But all I can think of are the dozen pieces I’m working on, and how wonderful it’ll be to get some time on the plane to write. No kids pulling at me. No toddler nursing all night. Just me, and a focus so strong. It’s like that speech they gave the pilots at the beginning of the first flights in the movie Top Gun. This is what I’ve been trained to do. Now go out and kick some ass.

Which is exactly what I intend to do. Even if I’m wearing unfashionable Carhartt pants.

 

-step.

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11 thoughts on “A Mother’s Instructions

  1. East Coast, you say? Of course now the wheels in the macaroni are starting to turn (even though it’s only 7 am and they aren’t supposed to til 9 at the earliest) where about on the coast? DC, perhaps? If so, coffee is a must. When I first started reading this, I thought and was hoping it’d be a book tour or something of that sort… ah well, maybe next time… Excited for you an your opportunity. Best of luck and feel free to share the interesting (and not so interesting) tidbits!
    -Kim-

  2. Stephanie, no one deserves this more than you. The (adorable) kids will survive and however hard it is to hear, they will be stronger for it. Go ahead and kick some ass, but don’t forget to play. Eat, drink, and be merry. Nap, take baths, order room service. I don’t think there’s much for you learn but don’t be intimidated. You’re already a star.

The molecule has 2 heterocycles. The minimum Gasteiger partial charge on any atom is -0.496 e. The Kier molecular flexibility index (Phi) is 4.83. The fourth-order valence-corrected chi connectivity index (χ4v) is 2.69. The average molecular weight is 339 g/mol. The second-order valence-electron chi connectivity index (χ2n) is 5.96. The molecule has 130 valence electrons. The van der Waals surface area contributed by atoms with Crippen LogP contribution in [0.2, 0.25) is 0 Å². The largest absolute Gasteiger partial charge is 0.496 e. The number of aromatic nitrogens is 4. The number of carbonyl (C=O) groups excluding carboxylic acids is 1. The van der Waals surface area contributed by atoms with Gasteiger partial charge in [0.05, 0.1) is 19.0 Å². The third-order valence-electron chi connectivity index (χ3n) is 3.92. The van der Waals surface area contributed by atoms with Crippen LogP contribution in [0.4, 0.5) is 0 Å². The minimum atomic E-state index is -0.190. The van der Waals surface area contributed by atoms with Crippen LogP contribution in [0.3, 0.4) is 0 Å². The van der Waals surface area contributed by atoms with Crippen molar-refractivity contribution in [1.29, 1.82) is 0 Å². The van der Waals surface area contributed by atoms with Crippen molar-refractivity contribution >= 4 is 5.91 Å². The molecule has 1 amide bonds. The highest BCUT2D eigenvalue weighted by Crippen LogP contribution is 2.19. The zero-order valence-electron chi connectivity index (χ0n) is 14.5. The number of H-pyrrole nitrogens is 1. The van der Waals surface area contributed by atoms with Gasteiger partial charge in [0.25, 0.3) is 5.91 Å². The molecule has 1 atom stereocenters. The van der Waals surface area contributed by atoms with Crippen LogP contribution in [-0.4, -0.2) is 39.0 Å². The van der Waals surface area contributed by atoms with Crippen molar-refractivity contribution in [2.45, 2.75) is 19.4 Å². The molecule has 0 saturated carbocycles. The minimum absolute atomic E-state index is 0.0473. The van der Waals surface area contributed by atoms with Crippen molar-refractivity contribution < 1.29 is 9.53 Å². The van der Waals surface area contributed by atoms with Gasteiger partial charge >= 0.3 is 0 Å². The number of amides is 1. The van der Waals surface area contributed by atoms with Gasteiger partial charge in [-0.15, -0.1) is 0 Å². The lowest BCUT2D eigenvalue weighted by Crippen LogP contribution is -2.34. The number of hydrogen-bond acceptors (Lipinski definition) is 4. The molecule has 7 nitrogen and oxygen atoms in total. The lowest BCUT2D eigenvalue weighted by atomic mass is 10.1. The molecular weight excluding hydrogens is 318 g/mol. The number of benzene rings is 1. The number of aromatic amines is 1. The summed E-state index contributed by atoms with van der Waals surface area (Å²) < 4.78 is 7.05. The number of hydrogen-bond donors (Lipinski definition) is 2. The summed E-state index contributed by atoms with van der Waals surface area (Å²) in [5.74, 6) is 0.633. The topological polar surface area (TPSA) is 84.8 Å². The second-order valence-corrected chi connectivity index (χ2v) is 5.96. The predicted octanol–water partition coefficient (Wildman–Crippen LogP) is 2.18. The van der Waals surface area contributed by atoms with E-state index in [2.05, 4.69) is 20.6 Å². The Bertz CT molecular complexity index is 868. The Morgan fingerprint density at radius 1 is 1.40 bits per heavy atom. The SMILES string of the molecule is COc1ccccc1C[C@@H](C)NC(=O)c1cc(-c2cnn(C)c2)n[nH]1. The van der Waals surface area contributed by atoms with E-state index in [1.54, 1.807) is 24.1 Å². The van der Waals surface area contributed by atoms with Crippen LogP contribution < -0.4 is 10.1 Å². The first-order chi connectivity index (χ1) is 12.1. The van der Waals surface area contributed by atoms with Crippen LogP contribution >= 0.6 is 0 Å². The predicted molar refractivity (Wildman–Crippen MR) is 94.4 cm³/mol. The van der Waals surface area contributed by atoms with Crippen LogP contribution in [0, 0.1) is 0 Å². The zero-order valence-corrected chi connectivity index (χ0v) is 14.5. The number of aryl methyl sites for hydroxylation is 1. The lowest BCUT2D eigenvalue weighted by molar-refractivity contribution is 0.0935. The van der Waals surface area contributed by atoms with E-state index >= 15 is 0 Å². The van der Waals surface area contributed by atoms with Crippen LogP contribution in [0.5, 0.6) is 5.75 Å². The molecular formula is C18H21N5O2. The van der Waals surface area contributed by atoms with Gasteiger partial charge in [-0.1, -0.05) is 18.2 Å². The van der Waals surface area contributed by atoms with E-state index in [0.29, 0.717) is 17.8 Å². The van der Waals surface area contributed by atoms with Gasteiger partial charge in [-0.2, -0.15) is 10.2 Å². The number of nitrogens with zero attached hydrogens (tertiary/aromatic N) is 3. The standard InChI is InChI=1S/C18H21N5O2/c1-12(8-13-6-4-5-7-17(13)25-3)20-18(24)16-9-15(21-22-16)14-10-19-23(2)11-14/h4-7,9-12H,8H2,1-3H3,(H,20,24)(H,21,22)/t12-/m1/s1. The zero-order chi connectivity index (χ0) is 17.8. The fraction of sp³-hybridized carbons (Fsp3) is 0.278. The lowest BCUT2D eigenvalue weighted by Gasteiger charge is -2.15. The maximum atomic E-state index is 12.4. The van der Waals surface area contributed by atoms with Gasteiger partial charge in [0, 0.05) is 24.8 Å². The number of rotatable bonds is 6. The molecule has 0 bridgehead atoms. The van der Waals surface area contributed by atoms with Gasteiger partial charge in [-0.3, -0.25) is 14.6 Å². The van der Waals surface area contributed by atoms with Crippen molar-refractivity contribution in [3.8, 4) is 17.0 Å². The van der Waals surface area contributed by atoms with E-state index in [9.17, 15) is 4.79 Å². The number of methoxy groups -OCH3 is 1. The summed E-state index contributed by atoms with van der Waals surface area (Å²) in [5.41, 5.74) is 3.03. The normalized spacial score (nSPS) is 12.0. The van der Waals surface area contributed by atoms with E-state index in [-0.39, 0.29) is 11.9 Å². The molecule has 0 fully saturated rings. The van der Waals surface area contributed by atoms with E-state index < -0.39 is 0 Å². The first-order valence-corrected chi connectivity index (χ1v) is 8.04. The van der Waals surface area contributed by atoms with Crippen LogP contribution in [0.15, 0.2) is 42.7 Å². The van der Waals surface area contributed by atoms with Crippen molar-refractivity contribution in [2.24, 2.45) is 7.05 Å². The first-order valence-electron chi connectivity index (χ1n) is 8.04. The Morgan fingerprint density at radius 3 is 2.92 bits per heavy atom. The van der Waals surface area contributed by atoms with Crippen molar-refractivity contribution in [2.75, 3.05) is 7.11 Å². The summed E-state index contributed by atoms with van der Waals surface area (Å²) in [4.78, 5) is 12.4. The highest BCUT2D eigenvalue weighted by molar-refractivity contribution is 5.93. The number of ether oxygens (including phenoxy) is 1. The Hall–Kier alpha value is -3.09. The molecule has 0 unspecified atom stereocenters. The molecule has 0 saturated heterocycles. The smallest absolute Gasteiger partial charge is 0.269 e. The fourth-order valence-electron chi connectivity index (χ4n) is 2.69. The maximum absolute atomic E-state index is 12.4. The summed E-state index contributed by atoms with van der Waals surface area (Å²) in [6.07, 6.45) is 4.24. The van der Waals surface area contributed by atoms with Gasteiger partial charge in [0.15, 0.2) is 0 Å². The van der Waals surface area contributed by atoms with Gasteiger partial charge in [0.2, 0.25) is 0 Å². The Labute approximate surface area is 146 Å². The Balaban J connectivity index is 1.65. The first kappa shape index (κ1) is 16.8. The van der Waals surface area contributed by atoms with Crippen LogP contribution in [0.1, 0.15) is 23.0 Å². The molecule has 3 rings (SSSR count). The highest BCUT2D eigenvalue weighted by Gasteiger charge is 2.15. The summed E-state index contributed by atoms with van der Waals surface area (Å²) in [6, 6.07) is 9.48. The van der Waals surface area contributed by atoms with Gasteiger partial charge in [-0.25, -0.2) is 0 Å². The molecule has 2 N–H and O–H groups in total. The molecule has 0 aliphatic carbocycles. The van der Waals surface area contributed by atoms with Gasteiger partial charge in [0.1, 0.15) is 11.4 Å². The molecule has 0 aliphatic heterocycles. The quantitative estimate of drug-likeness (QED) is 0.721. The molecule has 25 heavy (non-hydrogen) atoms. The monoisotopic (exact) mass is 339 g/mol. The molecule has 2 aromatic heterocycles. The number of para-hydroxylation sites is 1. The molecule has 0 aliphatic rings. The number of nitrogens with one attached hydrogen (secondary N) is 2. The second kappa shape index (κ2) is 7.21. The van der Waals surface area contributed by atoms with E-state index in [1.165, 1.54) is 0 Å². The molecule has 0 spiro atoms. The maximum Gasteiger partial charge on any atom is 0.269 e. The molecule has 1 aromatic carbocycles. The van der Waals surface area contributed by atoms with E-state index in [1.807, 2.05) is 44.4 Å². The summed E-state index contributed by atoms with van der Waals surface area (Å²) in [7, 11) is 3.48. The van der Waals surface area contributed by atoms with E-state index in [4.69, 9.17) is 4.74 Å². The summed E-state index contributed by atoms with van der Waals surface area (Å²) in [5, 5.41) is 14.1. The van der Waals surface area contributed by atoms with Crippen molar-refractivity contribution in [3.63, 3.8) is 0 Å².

3. Go nail it. I had a similar opportunity a year ago when my youngest was 1 and never looked back. My two girls got over i my absence, I am completely different as a result of those 3 days on my own. Make the most of it. You deserve it.

  4. We worry how our kids will manage without us as they are habituated to us…but sometimes we just have to learn to LET GO!!!they will eventually learn to be independent and will welcome you back with their smiling faces…all the best

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  6. My gift is working with kids of all ages, I have Volunteered over eight years, at different Churches, watching kids of all ages. Early Jan. of 2011 at Sagebrush Church I helped in the Babies room for a little over 2 1/2 years. When New Babies were left with us, after missing the first 15 minutes Checking kids in, when I would Open the gate and walk into the Room, saying good afternoon to the other Volunteers, a Baby would here my voice and crawl over toys around other Caregivers, stop right in front of me get up on their knees and reach up their little hands for me to pick them up. I was used to it happening, my wife and other Caregivers would be amazed, when the Babies would make a beeline for me, most of the time I would be holding two Babies on my lap. My nose would always smell and find the one or more stinky diaper. I enjoy teaching all kids new things, and feeling so much Joy, when you can see they figured it out, their excitement, made every effort well worth it. God bless everyone who reads this, I am a Pastor, so if any who see this need Prayer or have questions, please message me. Dan Mckim